Dogs on Asphalt – Avoid Burns and Blisters

Everybody loves the lazy days of summer and enjoying the fun activities that go along with it. And our dogs are no different! All it takes is grabbing the leash or uttering of the words, out or ride’ and it’s game on! Walks in the neighborhood or park, catching a frisbee or a stroll through downtown with you is the highlight to their day. But as the temperatures climb, so does a lurking danger right under our feet that many dog owners might not expect – scorching hot asphalt and concrete. It sears their paws with every step. So, how can you avoid painful burns and blisters?

Function of A Dog’s Paw Pads

It’s a common misconception that our dog’s paw pads are a means to protection. In actuality, the function of paw pads is to promote balance and stability, enhance traction, and act as a shock absorber to the bones and soft tissue – like ligaments and tendons. Additionally, dogs will sweat through their paws. At no time are they meant to withstand extreme temperatures.

Just How Hot is It?

Even Texas natives know that walking barefoot on asphalt/concrete on a hot day is a recipe for painful burnt feet. So, why would it be acceptable for our dogs? Consider for a moment the average summer temperatures in Austin are a stifling 95°.  Research has proven the temperature of the pavement is a fiery 140°! What does that mean your beloved pet? Permanent damage and scarring after just one minute of contact!

Even when it’s a delightful 77° and breezy outside, the temperature of the asphalt under your dog’s paws is 125° – enough to destroy skin tissue after just 20 seconds of exposure. As for concrete vs asphalt? It’s not much better. Concrete tends to run an average of 10° cooler than asphalt and still just as painful and destructive as asphalt.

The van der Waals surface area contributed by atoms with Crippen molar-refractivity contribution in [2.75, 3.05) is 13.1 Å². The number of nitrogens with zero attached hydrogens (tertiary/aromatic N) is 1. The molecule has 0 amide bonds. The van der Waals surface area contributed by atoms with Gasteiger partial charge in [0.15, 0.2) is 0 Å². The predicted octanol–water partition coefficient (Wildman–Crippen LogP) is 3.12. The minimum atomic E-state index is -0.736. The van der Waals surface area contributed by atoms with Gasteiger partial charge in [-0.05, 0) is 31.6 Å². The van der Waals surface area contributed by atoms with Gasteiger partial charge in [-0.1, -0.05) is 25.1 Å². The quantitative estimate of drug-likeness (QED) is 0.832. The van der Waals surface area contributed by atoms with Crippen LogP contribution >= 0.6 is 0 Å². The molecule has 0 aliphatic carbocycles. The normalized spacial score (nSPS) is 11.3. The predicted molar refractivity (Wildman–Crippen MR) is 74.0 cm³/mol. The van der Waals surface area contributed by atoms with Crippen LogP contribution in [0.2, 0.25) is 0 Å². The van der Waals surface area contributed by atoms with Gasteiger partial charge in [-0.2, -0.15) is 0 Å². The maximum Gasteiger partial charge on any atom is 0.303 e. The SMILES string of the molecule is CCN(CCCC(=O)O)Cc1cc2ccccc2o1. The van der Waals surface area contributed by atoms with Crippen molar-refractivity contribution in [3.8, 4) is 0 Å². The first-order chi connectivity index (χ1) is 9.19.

Signs of Burnt Pads

Burnt pads can be a serious and painful injury resulting in many complications. Be sure to seek veterinary assistance immediately if suspect your dog has burnt pads. If you not sure if your dog has burnt pads, pay mind to their behavior. Additionally, you can turn the paw over to closely examine them. Some signs of burnt pads can include:

  • Limping or hopping on hot pavement

  • Refusal to walk

  • Darker coloring of pads

  • Missing swatches of pad

  • Blistering

  • Redness

  • Licking or chewing paws excessively

Keeping Those Paws Cool

This does not mean your dog needs to be housebound by any means. There are preventive steps you can take like walking on the grass or in the shade instead of the pavement. Venture out in cooler temperatures just after sunrise or before sunset. Maybe when it’s cloudy or after an afternoon thunderstorm. Wearing protective boots is always a great alternative! In addition, using emollients like Musher’s Secret Paw Protection Wax or Paw Nectar will help heal, soften and protect your dog’s pads. However, emollient barrier waxes should never be a substitute for avoiding the hot pavement alone.

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